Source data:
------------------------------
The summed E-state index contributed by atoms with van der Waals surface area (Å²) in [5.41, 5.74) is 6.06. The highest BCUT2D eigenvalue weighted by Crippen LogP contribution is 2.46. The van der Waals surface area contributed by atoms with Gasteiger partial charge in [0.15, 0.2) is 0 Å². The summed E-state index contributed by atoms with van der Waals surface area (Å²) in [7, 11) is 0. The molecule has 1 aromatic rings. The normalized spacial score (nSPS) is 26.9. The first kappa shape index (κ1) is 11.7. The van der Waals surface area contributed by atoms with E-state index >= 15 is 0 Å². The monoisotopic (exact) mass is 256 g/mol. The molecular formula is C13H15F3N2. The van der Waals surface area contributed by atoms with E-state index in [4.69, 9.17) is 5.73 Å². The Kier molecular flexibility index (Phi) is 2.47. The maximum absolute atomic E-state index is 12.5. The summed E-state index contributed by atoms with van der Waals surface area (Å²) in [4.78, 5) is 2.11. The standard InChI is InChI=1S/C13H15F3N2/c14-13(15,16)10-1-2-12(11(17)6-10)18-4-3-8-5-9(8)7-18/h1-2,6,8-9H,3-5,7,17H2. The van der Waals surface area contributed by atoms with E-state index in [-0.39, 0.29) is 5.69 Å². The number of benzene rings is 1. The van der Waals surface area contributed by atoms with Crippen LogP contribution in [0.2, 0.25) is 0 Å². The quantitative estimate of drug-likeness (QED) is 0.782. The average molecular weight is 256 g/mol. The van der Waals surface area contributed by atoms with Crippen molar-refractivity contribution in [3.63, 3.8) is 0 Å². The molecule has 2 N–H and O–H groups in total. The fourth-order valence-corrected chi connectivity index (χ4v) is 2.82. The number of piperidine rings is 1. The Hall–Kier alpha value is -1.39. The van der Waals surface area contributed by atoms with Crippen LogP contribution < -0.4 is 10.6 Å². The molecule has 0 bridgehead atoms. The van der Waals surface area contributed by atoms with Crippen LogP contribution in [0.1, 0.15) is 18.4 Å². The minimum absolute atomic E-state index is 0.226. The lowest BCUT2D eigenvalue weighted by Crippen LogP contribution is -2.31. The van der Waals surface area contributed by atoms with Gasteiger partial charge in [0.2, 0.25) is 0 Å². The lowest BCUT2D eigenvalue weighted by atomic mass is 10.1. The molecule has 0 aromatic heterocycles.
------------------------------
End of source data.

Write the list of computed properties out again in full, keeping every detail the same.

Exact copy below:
The summed E-state index contributed by atoms with van der Waals surface area (Å²) in [5.41, 5.74) is 6.06. The highest BCUT2D eigenvalue weighted by Crippen LogP contribution is 2.46. The van der Waals surface area contributed by atoms with Gasteiger partial charge in [0.15, 0.2) is 0 Å². The summed E-state index contributed by atoms with van der Waals surface area (Å²) in [7, 11) is 0. The molecule has 1 aromatic rings. The normalized spacial score (nSPS) is 26.9. The first kappa shape index (κ1) is 11.7. The van der Waals surface area contributed by atoms with E-state index >= 15 is 0 Å². The monoisotopic (exact) mass is 256 g/mol. The molecular formula is C13H15F3N2. The van der Waals surface area contributed by atoms with E-state index in [4.69, 9.17) is 5.73 Å². The Kier molecular flexibility index (Phi) is 2.47. The maximum absolute atomic E-state index is 12.5. The summed E-state index contributed by atoms with van der Waals surface area (Å²) in [4.78, 5) is 2.11. The standard InChI is InChI=1S/C13H15F3N2/c14-13(15,16)10-1-2-12(11(17)6-10)18-4-3-8-5-9(8)7-18/h1-2,6,8-9H,3-5,7,17H2. The van der Waals surface area contributed by atoms with E-state index in [-0.39, 0.29) is 5.69 Å². The number of benzene rings is 1. The van der Waals surface area contributed by atoms with Crippen LogP contribution in [0.2, 0.25) is 0 Å². The quantitative estimate of drug-likeness (QED) is 0.782. The average molecular weight is 256 g/mol. The van der Waals surface area contributed by atoms with Crippen molar-refractivity contribution in [3.63, 3.8) is 0 Å². The molecule has 2 N–H and O–H groups in total. The fourth-order valence-corrected chi connectivity index (χ4v) is 2.82. The number of piperidine rings is 1. The Hall–Kier alpha value is -1.39. The van der Waals surface area contributed by atoms with Crippen LogP contribution < -0.4 is 10.6 Å². The molecule has 0 bridgehead atoms. The van der Waals surface area contributed by atoms with Crippen LogP contribution in [0.1, 0.15) is 18.4 Å². The minimum absolute atomic E-state index is 0.226. The lowest BCUT2D eigenvalue weighted by Crippen LogP contribution is -2.31. The van der Waals surface area contributed by atoms with Gasteiger partial charge in [0.2, 0.25) is 0 Å². The lowest BCUT2D eigenvalue weighted by atomic mass is 10.1. The molecule has 0 aromatic heterocycles.